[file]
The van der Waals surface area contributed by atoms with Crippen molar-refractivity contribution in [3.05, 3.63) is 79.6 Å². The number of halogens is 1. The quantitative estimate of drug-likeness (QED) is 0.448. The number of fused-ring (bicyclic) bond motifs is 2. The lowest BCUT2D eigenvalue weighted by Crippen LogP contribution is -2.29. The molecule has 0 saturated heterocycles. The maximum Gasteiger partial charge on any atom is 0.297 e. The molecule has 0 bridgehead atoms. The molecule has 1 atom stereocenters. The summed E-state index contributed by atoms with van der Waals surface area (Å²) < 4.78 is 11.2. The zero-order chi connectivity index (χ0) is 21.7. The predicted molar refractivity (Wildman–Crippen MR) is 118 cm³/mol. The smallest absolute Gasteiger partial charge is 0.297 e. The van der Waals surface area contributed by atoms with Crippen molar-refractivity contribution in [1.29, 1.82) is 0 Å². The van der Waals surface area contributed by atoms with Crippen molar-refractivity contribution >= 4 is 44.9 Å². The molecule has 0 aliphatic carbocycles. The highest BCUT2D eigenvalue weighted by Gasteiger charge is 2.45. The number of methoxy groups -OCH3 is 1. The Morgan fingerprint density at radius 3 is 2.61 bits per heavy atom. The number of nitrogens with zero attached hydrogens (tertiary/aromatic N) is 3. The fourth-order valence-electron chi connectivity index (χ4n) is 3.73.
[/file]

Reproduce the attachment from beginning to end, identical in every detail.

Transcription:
The van der Waals surface area contributed by atoms with Crippen molar-refractivity contribution in [3.05, 3.63) is 79.6 Å². The number of halogens is 1. The quantitative estimate of drug-likeness (QED) is 0.448. The number of fused-ring (bicyclic) bond motifs is 2. The lowest BCUT2D eigenvalue weighted by Crippen LogP contribution is -2.29. The molecule has 0 saturated heterocycles. The maximum Gasteiger partial charge on any atom is 0.297 e. The molecule has 0 bridgehead atoms. The molecule has 1 atom stereocenters. The summed E-state index contributed by atoms with van der Waals surface area (Å²) < 4.78 is 11.2. The zero-order chi connectivity index (χ0) is 21.7. The predicted molar refractivity (Wildman–Crippen MR) is 118 cm³/mol. The smallest absolute Gasteiger partial charge is 0.297 e. The van der Waals surface area contributed by atoms with Crippen molar-refractivity contribution in [1.29, 1.82) is 0 Å². The van der Waals surface area contributed by atoms with Crippen molar-refractivity contribution >= 4 is 44.9 Å². The molecule has 0 aliphatic carbocycles. The highest BCUT2D eigenvalue weighted by Gasteiger charge is 2.45. The number of methoxy groups -OCH3 is 1. The Morgan fingerprint density at radius 3 is 2.61 bits per heavy atom. The number of nitrogens with zero attached hydrogens (tertiary/aromatic N) is 3. The fourth-order valence-electron chi connectivity index (χ4n) is 3.73.